REM If errorlevel returns a value other than 1, the key is present, and the program is already installed, or something odd's going on.  No installation.

  • Thanks for the response. We have been using login and GPO scripts for quite a while but I was looking for a different, more managed approach. The problem wouldn't exist if we used DFS but that's off the table. Are you aware of any info or doc's regarding the definite effect of cross GPO installs? – mhouston100 Jan 20 '14 at 21:40
  • @mhouston100 No documentation, sorry. I've just avoided it altogether since it's caused me more problems than it solves. If I can't deploy something via SCCM, I do it as in my post, and skip the headaches that I've always encountered with the Software Installation GPO "feature." – HopelessN00b Jan 20 '14 at 21:48
  • I'm angling so hard to get SCCM but the cost is extremely prohibitive to our company unfortunately. I'll keep looking, I don't think GPO deployment is going to cover it this time... spewing. – mhouston100 Jan 20 '14 at 22:17

If it is a different GPO, it may attempt to reinstall. If it actually completes the reinstall depends on the package. Software Installation GPO's have numerous limitations and are not the most flexible method to deploy applications. You should only use it if you don't have a real deployment solution like BigFix or SCCM.

You can workaround this by creating a filter to specify a Group Policy Preference to look for a tag that would indicate if the application is installed. For example, if the ntrtscan service does not exist.

More info here:


Note the example at the bottom. You would create an item-level targeting filter for a service that does not exist.

  • Good link for the item-level targeting, I think that will be the way that we go tp solve the individual issue. However it still doesn't provide any concrete answers to the question of how the re-install mechanism works and if it will absolutely without a doubt try to install again if the app already exists. – mhouston100 Jan 20 '14 at 2:51

I know this is an little old, but I was looking into something related to this and thought I'd share my experience too.

It depends on how you assign applications. Also GPO Applied applications are mostly bad. In my testing, I've assigned it via computers (2012 R2 Domain to Win7 computer, tested with Kaspersky MSI).

To test, I made a copy of the GPO that deployed the MSI and applied it to the previously linked OU. I ran a gpupdate /force and was not prompted to restart the computer(which means no changes were applied to the computer). To confirm the GPO applied, ran gpresult /R and confirmed Copy_of_GPO was bieng applied. To double check how the GPO was treating the installer, I looked up what the registry said in. "HKEY_LOCAL_MACHINE\SOFTWARE\Microsoft\Windows\CurrentVersion\Group Policy\AppMgmt\" (thanks to Assigning software through group policy - how does client know if the package is installed or not) The GPO GUID of COPY_of_GPO showed up in GPOs. A single instance of Product ID was under AppMgmt and held the initial GPO GUID as it's source GPO.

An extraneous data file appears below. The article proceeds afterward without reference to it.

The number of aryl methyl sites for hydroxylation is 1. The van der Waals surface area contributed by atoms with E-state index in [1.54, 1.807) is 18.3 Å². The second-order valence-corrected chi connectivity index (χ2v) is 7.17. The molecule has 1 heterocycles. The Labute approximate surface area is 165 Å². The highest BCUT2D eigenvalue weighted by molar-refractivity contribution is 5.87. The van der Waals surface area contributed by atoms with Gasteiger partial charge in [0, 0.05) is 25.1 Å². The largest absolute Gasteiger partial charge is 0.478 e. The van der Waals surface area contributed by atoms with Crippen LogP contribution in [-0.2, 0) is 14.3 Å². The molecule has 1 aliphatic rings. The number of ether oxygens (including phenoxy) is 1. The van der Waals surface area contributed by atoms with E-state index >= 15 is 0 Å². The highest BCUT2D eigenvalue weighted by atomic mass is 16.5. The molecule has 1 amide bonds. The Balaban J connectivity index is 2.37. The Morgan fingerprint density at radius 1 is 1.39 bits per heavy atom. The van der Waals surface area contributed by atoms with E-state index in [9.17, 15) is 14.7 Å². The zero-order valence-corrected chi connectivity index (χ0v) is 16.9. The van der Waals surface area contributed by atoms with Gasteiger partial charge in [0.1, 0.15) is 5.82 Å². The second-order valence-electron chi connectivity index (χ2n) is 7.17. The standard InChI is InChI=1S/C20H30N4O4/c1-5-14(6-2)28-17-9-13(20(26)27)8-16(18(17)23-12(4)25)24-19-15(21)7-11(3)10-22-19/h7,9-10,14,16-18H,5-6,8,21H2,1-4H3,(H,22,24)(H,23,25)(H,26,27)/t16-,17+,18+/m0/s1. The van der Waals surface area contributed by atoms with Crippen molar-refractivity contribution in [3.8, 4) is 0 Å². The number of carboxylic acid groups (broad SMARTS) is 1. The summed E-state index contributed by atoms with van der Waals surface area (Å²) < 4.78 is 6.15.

Where this goes bad; Say you then un-link either one of the GPOs. Since the GPO that applies the MSI is no longer applied, the MSI is removed. Even if the other GPO assigned it. This hiccup matters because apparently GPOS that are applied are enumerated before their settings are applied(which is why if you assign multiple programs with multiple GPOs they all install at the same time). If GPOs that apply a software are processed and removed, a (losing) race condition is created. The GPO GUID exists but the PKG GUID that it contains doesn't.

This gets even worse with AV which can have issues with windows installs/uninstalls. In fact, Kaspersky even has a standalone uninstaller for removal of their own client. AV doesn't like to go away.

This gets even more compicated with a poorly setup MSI.

TL:DR Don't use Assigned Applications via GPO, especially with AV.

Extra Reading: https://msdn.microsoft.com/en-us/library/cc782152%28v=ws.10%29.aspx